Open Access

Induction of endogenous γ-globin gene expression with decoy oligonucleotide targeting Oct-1 transcription factor consensus sequence

Journal of Hematology & Oncology20092:15

https://doi.org/10.1186/1756-8722-2-15

Received: 18 December 2008

Accepted: 27 March 2009

Published: 27 March 2009

Abstract

Human β-globin disorders are relatively common genetic diseases cause by mutations in the β-globin gene. Increasing the expression of the γ-globin gene has great benefits in reducing complications associated with these diseases. The Oct-1 transcription factor is involved in the transcriptional regulation of the γ-globin gene. The human γ-globin genes (both Aγ and Gγ-globin genes) carry three Oct-1 transcription factor consensus sequences within their promoter regions. We have studied the possibility of inducing γ-globin gene expression using decoy oligonucleotides that target the Oct-1 transcription factor consensus sequence. A double-stranded 22 bp decoy oligonucleotide containing the Oct-1 consensus sequence was synthesized. The results obtained from our in vitro binding assay revealed a strong competitive binding of the decoy oligonucleotide for the Oct-1 transcription factor. When K562 human erythroleukemia cells were treated with the Oct-1 decoy oligonucleotide, significant increases in the level of the γ-globin mRNA were observed. The results of our western blots further demonstrated significant increases of the fetal hemoglobin (HbF, α2γ2) in the Oct-1 decoy oligonucleotide-treated K562 cells. The results of our immunoprecipitation (IP) studies revealed that the treatment of K562 cells with the Oct-1 decoy oligonucleotide significantly reduced the level of the endogenous γ-globin gene promoter region DNA co-precipitated with the Oct-1 transcription factor. These results suggest that the decoy oligonucleotide designed for the Oct-1 transcription factor consensus sequence could induce expression of the endogenous γ-globin gene through competitive binding of the Oct-1 transcription factor, resulting in activation of the γ-globin genes. Therefore, disrupting the bindings of the Oct-1 transcriptional factors with the decoy oligonucleotide provides a novel approach for inducing expression of the γ-globin genes. It also provides an innovative strategy for the treatment of many disease conditions, including sickle cell anemia and β-thalassemia.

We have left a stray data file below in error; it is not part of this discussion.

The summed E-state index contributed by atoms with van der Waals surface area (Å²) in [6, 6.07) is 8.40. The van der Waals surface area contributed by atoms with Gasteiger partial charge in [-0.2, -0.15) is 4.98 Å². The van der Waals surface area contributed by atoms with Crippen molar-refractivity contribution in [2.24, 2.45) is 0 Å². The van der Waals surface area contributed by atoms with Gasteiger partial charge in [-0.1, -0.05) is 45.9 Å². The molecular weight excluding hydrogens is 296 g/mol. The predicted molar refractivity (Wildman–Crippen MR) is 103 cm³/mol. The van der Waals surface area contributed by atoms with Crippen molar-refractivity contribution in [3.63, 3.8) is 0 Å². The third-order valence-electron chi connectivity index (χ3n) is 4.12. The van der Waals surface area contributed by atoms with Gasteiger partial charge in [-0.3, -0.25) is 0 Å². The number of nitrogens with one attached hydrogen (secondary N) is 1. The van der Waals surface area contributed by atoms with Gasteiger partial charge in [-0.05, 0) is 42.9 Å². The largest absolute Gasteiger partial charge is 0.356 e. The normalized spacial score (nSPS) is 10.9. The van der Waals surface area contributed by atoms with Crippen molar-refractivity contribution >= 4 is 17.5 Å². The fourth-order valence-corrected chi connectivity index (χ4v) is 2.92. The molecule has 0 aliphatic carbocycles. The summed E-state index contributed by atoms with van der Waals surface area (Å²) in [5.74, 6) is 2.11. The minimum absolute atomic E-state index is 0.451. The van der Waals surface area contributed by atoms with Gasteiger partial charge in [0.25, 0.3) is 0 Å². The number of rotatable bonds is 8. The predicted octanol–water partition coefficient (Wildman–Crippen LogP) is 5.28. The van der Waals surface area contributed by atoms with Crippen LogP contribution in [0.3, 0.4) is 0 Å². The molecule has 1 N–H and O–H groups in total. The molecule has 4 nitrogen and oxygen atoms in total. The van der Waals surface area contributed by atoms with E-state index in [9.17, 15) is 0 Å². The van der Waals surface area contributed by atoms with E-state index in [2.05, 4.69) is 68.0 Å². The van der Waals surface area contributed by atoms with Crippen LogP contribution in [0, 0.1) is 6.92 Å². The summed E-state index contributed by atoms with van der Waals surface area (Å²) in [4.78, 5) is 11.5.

Introduction

Human β-hemoglobin disorders, such as sickle cell anemia and β-thalassemia, are relatively common genetic diseases that affect millions of people worldwide. The diseases cause severe clinical symptoms including heart disease, stroke, kidney failure, infection, and other complications. It is well documented that these diseases are caused by mutations in the β-globin gene: a T-to-A mutation at the sixth amino acid codons of the β-globin gene causes sickle cell anemia and various deletions that occur at the β-globin gene lead to β-thalassemia [1]. When γ-globin genes are highly expressed, the presence of high levels of fetal hemoglobin (HbF, α2γ2) in erythrocytes (~20–30%) can compensate for the defective β-globin product and significantly reduce disease symptoms [1]. Therefore, increased expression of the γ-globin genes has important clinical relevance in the treatment of β-globin disorders. However, the γ-globin genes are developmentally regulated and normally expressed at high levels only during the fetal stage of human development [25]. In adults, the β-globin gene is predominantly expressed and the adult hemoglobin (HbA, α2β2) consists of over 98% of total hemoglobin whereas the γ-globin genes are expressed at very low levels and the HbF consists of less than 1% of the total hemoglobin. Several strategies have been developed to induce expression of γ-globin genes for the treatment of sickle cell anemia and β-thalassemia [69]. However, new strategies still need to be developed so that more effective treatments can be provided for these patients.